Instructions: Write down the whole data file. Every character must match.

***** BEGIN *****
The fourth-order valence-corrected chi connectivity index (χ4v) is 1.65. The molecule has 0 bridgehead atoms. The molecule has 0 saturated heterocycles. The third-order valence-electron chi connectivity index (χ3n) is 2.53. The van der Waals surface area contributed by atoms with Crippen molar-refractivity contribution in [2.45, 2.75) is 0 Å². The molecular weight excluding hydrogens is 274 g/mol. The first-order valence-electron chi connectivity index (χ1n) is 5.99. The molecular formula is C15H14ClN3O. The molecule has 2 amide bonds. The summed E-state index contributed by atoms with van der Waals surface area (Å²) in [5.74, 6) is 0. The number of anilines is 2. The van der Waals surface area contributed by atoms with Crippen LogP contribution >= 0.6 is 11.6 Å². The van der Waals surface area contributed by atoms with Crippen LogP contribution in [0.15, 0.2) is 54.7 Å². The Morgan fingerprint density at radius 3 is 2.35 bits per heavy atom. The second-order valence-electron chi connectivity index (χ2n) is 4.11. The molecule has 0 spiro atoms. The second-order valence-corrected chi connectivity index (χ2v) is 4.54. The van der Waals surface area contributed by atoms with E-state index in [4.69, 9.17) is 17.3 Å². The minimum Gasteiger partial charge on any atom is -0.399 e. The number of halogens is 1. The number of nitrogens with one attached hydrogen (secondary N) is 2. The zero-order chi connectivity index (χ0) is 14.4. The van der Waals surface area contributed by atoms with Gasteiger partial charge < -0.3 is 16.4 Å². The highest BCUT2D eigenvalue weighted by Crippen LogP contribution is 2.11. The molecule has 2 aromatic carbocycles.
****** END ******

The fourth-order valence-corrected chi connectivity index (χ4v) is 1.65. The molecule has 0 bridgehead atoms. The molecule has 0 saturated heterocycles. The third-order valence-electron chi connectivity index (χ3n) is 2.53. The van der Waals surface area contributed by atoms with Crippen molar-refractivity contribution in [2.45, 2.75) is 0 Å². The molecular weight excluding hydrogens is 274 g/mol. The first-order valence-electron chi connectivity index (χ1n) is 5.99. The molecular formula is C15H14ClN3O. The molecule has 2 amide bonds. The summed E-state index contributed by atoms with van der Waals surface area (Å²) in [5.74, 6) is 0. The number of anilines is 2. The van der Waals surface area contributed by atoms with Crippen LogP contribution >= 0.6 is 11.6 Å². The van der Waals surface area contributed by atoms with Crippen LogP contribution in [0.15, 0.2) is 54.7 Å². The Morgan fingerprint density at radius 3 is 2.35 bits per heavy atom. The second-order valence-electron chi connectivity index (χ2n) is 4.11. The molecule has 0 spiro atoms. The second-order valence-corrected chi connectivity index (χ2v) is 4.54. The van der Waals surface area contributed by atoms with E-state index in [4.69, 9.17) is 17.3 Å². The minimum Gasteiger partial charge on any atom is -0.399 e. The number of halogens is 1. The number of nitrogens with one attached hydrogen (secondary N) is 2. The zero-order chi connectivity index (χ0) is 14.4. The van der Waals surface area contributed by atoms with Gasteiger partial charge < -0.3 is 16.4 Å². The highest BCUT2D eigenvalue weighted by Crippen LogP contribution is 2.11. The molecule has 2 aromatic carbocycles.